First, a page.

Over the last few years, a common fantasy roster construction tactic has been stacking a quarterback and a wide receiver from the same team. The rationale behind this strategy is to increase the team’s volatility, or upside, by leveraging potential fantasy points scored by both the QB and WR on the same plays. This is all the rage in daily fantasy and has also become popular in seasonal formats. Today, we’ll discuss a different kind of stacking that can be implemented in 2020 seasonal fantasy drafts: Team WR Stacks.
Team WR Stacking entails drafting two wide receivers who play for the same NFL team. Traditionally frowned upon, this strategy can be a great way to raise your team’s floor and ceiling when implemented correctly. The main appeal of this tactic is the ability to hedge downside at WR. If we can monopolize the majority of a team’s passing weapons, we can create a situation that leads to a high weekly floor at the position with our team being insulated from injuries and difficult individual matchups. This is especially effective in Best-Ball formats, where stacking gives fantasy gamers all the weekly touchdown exposure and season-long injury protection with no access to a waiver wire.
Ten teams last year had at least two players who finished as a fantasy WR3 or better. There are opportunities to have multiple fantasy-relevant WRs on the same team. A perfect example last year was Dallas. Amari Cooper and Michael Gallup were available in Round 3 and Round 10, both finishing in the Top-24. Those are season totals, but a common myth is that WRs on the same team are unlikely to be productive in the same week. The thinking goes that if both are started and one booms, the other will likely bust, leaving fantasy teams in trouble. However, from Week 1 through 16 last year, there were six teams that had at least two WR3 performances in seven or more weeks. For such a volatile position, the right team can still see teammates consistently be fantasy relevant on a weekly basis.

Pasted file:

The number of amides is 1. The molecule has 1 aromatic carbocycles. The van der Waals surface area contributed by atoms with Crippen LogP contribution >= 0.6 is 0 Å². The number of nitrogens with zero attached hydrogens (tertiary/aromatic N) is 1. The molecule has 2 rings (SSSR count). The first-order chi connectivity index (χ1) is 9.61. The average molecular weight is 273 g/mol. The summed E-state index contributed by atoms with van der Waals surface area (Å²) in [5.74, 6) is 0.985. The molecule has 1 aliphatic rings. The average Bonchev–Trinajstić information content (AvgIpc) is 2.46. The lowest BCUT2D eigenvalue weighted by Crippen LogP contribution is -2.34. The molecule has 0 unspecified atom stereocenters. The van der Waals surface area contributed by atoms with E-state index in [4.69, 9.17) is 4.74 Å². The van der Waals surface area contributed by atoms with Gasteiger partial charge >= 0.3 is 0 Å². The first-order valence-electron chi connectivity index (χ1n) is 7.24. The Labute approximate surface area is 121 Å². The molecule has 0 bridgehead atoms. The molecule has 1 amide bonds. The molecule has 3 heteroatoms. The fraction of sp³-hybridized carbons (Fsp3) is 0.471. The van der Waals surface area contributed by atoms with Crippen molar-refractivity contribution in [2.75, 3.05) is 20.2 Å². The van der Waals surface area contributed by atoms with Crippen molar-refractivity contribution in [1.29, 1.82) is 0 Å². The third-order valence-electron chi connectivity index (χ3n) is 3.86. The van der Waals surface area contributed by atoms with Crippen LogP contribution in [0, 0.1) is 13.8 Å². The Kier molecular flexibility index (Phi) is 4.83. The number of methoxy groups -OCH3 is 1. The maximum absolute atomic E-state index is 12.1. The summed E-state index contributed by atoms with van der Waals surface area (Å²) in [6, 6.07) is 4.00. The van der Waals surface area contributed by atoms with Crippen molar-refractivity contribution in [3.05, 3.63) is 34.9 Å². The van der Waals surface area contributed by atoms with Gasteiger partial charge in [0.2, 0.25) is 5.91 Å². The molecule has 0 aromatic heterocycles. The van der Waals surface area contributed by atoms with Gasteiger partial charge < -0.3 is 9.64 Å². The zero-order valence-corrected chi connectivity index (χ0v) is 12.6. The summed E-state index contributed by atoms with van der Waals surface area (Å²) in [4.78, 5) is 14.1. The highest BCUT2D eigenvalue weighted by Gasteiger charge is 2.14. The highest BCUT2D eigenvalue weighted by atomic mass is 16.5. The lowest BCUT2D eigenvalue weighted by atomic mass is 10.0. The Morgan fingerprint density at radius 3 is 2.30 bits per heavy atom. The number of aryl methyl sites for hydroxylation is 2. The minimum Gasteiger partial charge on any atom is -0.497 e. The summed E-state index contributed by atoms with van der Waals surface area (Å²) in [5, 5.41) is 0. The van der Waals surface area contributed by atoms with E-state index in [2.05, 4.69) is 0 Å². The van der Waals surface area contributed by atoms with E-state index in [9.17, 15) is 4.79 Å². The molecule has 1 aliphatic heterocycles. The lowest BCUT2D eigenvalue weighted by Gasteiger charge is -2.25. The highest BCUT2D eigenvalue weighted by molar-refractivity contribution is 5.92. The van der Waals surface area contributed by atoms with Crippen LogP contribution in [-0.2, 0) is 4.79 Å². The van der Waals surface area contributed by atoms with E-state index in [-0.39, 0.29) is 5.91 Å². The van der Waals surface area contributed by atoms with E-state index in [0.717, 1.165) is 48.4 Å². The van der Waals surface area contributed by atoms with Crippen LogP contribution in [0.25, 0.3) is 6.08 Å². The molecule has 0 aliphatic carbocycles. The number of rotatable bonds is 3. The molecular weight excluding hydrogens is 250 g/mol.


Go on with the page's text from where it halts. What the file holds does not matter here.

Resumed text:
Purely hedging downside is not enough though. We want to win our fantasy leagues, not finish in fifth. Team WR Stacking has upside too. Last season, five teams had two or more WRs finish higher than WR24 in Fantasy Points per Game. On a weekly basis, 2019 saw an average of 5.6 teams per week with at least two WR2 finishes or better. The key to Team WR Stacking is to target offenses that will be productive and consolidated. Tampa Bay and Atlanta are both obvious candidates, but their top receivers are too expensive to reliably target both, especially considering our desire to start drafts with bellcow RBs. Let’s turn our attention to potentially cheaper options to target using advanced stats, metrics and FFPC ADP.
Kenny Golladay (FFPC ADP: 34.39) has proven himself to be a proper alpha receiver. Babytron led all qualified wide receivers last year with 11 touchdowns and 37 Deep Targets. He put up 1,190 (No. 6) receiving yards with 15.7 (No. 6) yards of Average Target Distance, 18.3 (No. 4) Yards per Reception, and 10.3 (No. 6) Yards per Target. With a third-round price tag, he is pretty expensive, but his running mate Marvin Jones (ADP: 121) can be had much later in drafts.